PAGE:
We almost missed this dinner. I realized at 515p that dinner was at 5p not 7p while sorting through vintage transformers. If it wasn’t for Erika’s can do attitude prompting me to go for it, I was almost going to cancel. We ran into the street trying to catch a cab, rushing to one of the highlight restaurants of our trip. To be eating at a two star restaurant in shorts, unshaven, in a sports jersey made me feel truly like an American. I was emailing the concierge in the cab, cab driver was taking all the wrong routes on Google maps, we eventually got out of his cab while stuck in traffic, ran into the non descript alley and took our chances going up three flights to what seemed like it might be the place on Google maps location indicator.
We had to be fast tracked through our sashimi while our other guests, nice family also from LA, had already started their sushi. Please note that this is not in order, and pictures were not allowed, screwed again. It was instilled in us not to mix the wasabi into the soy sauce, but to put a dab on the fish, then dip in either salt or soy sauce.
Again, like Mizutani, sashimi in beginning, started with baby snapper sashimi, which most places start with. Followed by regular sea urchin served together with steamed abalone with abalone egg jelly, foie gras like. Then came an amuse bouche in the form of a little vine of microscopic tomatoes the size of baby grapes that just popped in your mouth. I wish I could have taken a picture of this.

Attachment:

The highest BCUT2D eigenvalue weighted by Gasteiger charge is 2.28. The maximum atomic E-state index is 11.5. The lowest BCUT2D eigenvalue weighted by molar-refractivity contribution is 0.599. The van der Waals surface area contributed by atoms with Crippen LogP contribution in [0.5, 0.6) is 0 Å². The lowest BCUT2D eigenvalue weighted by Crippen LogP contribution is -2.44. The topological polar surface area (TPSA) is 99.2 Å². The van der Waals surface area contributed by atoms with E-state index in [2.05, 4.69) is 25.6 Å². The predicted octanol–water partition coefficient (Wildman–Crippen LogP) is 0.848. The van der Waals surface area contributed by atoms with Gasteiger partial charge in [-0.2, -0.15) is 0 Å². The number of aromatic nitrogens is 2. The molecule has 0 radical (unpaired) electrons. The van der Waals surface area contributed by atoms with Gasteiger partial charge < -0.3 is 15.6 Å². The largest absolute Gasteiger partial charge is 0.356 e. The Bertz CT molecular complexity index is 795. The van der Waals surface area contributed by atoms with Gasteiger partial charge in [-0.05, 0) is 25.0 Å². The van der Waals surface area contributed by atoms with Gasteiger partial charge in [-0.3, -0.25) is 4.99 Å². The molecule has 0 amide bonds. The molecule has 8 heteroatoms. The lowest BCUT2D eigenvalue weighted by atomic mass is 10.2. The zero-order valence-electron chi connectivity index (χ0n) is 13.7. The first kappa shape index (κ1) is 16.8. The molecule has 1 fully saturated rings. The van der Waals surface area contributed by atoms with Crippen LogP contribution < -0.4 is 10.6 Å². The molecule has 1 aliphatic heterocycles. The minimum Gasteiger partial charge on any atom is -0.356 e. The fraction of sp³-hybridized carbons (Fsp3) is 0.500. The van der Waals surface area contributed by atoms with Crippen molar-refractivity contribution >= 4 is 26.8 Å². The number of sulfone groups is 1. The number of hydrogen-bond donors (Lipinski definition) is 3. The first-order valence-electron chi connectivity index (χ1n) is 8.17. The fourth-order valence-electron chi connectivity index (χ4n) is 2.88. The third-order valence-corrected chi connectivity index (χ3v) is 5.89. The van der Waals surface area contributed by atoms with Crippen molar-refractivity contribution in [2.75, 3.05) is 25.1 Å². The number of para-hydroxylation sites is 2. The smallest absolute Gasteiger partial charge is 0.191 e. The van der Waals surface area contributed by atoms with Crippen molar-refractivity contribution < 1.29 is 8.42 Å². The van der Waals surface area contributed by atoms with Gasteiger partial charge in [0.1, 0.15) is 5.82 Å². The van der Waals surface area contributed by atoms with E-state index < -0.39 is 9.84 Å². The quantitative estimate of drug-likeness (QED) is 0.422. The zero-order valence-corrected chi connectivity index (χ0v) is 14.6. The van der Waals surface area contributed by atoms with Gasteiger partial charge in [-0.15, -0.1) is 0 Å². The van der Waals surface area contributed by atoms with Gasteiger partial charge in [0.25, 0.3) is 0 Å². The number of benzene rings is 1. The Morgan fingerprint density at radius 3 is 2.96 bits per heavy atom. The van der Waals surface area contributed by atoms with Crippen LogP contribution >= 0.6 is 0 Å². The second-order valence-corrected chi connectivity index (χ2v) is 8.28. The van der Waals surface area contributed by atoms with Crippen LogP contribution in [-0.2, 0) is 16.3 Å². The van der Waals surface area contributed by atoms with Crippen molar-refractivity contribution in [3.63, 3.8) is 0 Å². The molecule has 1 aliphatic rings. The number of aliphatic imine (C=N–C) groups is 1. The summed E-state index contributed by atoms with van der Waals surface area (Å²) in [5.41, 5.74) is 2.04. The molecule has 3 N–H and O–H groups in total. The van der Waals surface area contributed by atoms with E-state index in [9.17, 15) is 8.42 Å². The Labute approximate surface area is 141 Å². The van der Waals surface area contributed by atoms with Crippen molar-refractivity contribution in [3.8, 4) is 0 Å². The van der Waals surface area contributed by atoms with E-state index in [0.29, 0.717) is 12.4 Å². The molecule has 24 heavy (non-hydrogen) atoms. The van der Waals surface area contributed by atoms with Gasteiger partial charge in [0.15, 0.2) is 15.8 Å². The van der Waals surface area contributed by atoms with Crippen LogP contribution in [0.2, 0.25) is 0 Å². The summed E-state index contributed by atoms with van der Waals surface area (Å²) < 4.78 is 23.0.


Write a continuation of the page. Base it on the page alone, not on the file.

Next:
This was followed by marinated special tako (octopus), which was better than Ichiyanagi by far. This was only the second time we had tako, and it was marinated, maybe because the season as I mentioned before is not favorable for most octopus. Somewhere in the beginning we also had cockle sashimi with salt and lime. Then, yellowtail fileted, with sliced radish in the middle, served as a sashimi. Then we had sashimi of Japanese Geoduck/ Mirugai aka Giant Clam. Again, I had seconds of this along with the uni. We cannot stress the importance of eating as much uni and clam in it’s natural environment as humanly possible. These items do not travel well to the US, so you have to eat them here.
Then, sushi started with Kissfish, followed by Smoked Bonito, smoked in rice basket, was as good as the smoked bonito from Imamura. Then, Chu toro, Maguro, and O-toro. Followed by Kohada cut in a herringbone pattern. Then, O-toro (fatty tuna) cooked by holding a grill over the sushi with stacked charcoal. Followed by a more ornate piece of sushi, which was a deviation from most other hardline sushi restaurants that would not dare make complex rolls with too many combinations. Osaka styled pressed sushi with shiso leaf, asparagus, and a dark aji/mackrel variant was the most French/molecular styled piece we had at a straight up sushi joint. One of the last savory pieces was the rare seared Kobe sushi. Literally melted in your mouth. In LA restaurants they use butane gas guns to sear, here, he used a grill stacked with hot coals that he holds over the sushi, unbelieveable.